- 1 cauliflower
- 1 onion
- 2 bayleaves
- a pinch of paprika
- salt and pepper
- 450ml stock
- 450ml skimmed milk
- 50g walnut pieces
- Chop the onion finely and cook slowly in butter until soft and beginning to brown.
- Chop the cauliflower into florets and boil in the stock with 2 bayleaves until tender, at least 10 minutes.
- Remove the bayleaves, add a pinch of paprika, salt and pepper, and puree the cauliflower and stock until smooth. (I used a soup wand)
- Grind the walnuts and pound to a fine paste in a pestle and mortar.
- Add the cooked onions, ground walnuts and skimmed milk to the cauliflower base, and puree again.
- Strain through a coarse sieve to remove any lumps.
- Bring the mixture back to a simmer for two minutes before serving.
We had this last night and tonight, totally delicious.
- 50g butter
- 50g mature cheddar, grated
- 50g parmesan, grated
- 6 beetroot, boiled and skinned, cut into 1cm cubes
- salt and pepper
- 6 anchovies, or some worcestershire sauce
- 250ml to 300ml double cream
- Butter a gratin dish, and spread 1/3 of the cheese across the bottom.
- Add a layer of half the beetroot, and then add the anchovies, or a good sprinkling of worcestershire sauce.
- Next layer, another 1/3 of the cheese.
- Next layer, the rest of the beetroot.
- Last layer, add the rest of the cheese, and press the ingredients into the dish. Season with a little salt and pepper.
- Pour the cream over the beetroot, and then add a sprinkling of breadcrumbs on top.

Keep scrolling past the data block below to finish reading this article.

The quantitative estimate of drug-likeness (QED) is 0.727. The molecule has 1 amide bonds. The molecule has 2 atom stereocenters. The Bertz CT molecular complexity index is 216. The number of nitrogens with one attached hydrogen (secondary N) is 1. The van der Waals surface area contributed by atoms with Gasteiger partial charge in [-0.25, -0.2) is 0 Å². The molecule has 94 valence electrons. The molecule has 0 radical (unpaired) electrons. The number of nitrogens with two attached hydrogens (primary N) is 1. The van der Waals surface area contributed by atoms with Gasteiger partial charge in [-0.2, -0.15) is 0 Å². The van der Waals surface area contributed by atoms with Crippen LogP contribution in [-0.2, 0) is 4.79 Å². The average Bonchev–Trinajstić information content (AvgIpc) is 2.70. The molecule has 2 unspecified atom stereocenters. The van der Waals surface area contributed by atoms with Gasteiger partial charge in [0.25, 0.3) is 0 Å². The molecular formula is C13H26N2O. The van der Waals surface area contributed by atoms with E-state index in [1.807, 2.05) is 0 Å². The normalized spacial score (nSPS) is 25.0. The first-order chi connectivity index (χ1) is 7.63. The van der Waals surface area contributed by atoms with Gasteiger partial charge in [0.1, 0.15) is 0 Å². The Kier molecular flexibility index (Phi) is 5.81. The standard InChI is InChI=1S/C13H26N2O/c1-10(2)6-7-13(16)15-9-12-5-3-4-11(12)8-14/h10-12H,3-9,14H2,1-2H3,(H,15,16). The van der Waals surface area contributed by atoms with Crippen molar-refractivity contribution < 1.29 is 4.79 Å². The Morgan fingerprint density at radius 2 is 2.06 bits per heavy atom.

- Bake in a hot oven 200C for 15 minutes or more, until bubbling and golden on the top.
I served this with bread as a light supper one evening, and then as a side-dish the next night.
This is a lovely and easy cocktail. Sorry for skipping the cocktail recipe last weekend; I was working.
- 20ml heather honey syrup (see below for directions)
- 50ml Harris Gin
- 15ml lemon juice
- 1 cocktail shaker with ice
- Melt heather honey in water – make a 50/50 mix, and slowly heat and stir until the honey is dissolved. Chill the mixture.
- Put a good deal of ice in the cocktail shaker, and put your glass in the fridge to chill.
- Measure the gin, lemon juice and honey syrup into the shaker and shake the living whatnots out of it for a couple of minutes, so that the mixture is ice cold and looks smooth and opaque.
- Serve in a cold cold glass. It is quite strong so be careful.
I love fennel, especially with fish dishes. This method is truly delicious and very easy. I found it in Honey from a Weed by Patience Gray. I left out the tomatoes that she suggested, because I didn’t have any. She suggests a specific type of tomato that I have never seen here.
- Fennel bulbs: allow one large bulb for two servings
- Parmesan cheese
- Slice each fennel bulb into quarters vertically, and cook for five minutes in salted boiling water.
- Drain the fennel well, and then braise in a heavy pan in the butter for around 15 minutes.
- During the cooking process, sprinkle the fennel with the parmesan cheese, turning the pieces so that the cheese coats the fennel. Continue to cook, so that the fennel is lightly browned.
- If you have some pomodori appesi, (baby tomatoes stored on the vine) – you can add these to the dish at the end.
There are some great fresh beetroot in the shops at the moment, UK-grown. I’ve been trying out a few recipes, and found this one in ‘Full Throttle’ by the two Fat Ladies.